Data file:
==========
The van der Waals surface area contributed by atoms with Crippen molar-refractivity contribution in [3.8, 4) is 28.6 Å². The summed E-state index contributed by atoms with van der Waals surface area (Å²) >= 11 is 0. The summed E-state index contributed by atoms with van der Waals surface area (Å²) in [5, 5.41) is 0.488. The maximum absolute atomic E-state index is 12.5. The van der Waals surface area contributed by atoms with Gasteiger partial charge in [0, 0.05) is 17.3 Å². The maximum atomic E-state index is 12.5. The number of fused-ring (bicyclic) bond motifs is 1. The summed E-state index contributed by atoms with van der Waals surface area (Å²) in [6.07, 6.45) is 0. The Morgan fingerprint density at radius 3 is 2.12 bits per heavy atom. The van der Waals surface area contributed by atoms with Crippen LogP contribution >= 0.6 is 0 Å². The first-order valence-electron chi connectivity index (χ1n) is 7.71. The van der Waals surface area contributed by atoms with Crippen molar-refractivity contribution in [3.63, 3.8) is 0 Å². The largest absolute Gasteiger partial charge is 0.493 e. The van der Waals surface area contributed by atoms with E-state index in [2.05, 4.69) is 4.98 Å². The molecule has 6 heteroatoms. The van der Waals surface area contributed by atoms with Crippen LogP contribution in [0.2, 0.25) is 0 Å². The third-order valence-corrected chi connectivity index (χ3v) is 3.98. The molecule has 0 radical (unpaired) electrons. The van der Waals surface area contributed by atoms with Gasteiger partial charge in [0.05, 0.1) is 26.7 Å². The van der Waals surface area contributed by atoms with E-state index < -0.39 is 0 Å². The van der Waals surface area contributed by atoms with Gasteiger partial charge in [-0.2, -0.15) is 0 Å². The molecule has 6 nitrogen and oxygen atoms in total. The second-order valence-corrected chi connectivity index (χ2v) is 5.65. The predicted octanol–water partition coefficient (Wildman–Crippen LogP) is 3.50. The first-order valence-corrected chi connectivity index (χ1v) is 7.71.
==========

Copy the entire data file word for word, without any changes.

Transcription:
The van der Waals surface area contributed by atoms with Crippen molar-refractivity contribution in [3.8, 4) is 28.6 Å². The summed E-state index contributed by atoms with van der Waals surface area (Å²) >= 11 is 0. The summed E-state index contributed by atoms with van der Waals surface area (Å²) in [5, 5.41) is 0.488. The maximum absolute atomic E-state index is 12.5. The van der Waals surface area contributed by atoms with Gasteiger partial charge in [0, 0.05) is 17.3 Å². The maximum atomic E-state index is 12.5. The number of fused-ring (bicyclic) bond motifs is 1. The summed E-state index contributed by atoms with van der Waals surface area (Å²) in [6.07, 6.45) is 0. The Morgan fingerprint density at radius 3 is 2.12 bits per heavy atom. The van der Waals surface area contributed by atoms with Crippen LogP contribution >= 0.6 is 0 Å². The first-order valence-electron chi connectivity index (χ1n) is 7.71. The van der Waals surface area contributed by atoms with Crippen molar-refractivity contribution in [3.63, 3.8) is 0 Å². The largest absolute Gasteiger partial charge is 0.493 e. The van der Waals surface area contributed by atoms with E-state index in [2.05, 4.69) is 4.98 Å². The molecule has 6 heteroatoms. The van der Waals surface area contributed by atoms with Crippen LogP contribution in [0.2, 0.25) is 0 Å². The third-order valence-corrected chi connectivity index (χ3v) is 3.98. The molecule has 0 radical (unpaired) electrons. The van der Waals surface area contributed by atoms with Gasteiger partial charge in [0.05, 0.1) is 26.7 Å². The van der Waals surface area contributed by atoms with E-state index < -0.39 is 0 Å². The van der Waals surface area contributed by atoms with Gasteiger partial charge in [-0.2, -0.15) is 0 Å². The molecule has 6 nitrogen and oxygen atoms in total. The second-order valence-corrected chi connectivity index (χ2v) is 5.65. The predicted octanol–water partition coefficient (Wildman–Crippen LogP) is 3.50. The first-order valence-corrected chi connectivity index (χ1v) is 7.71.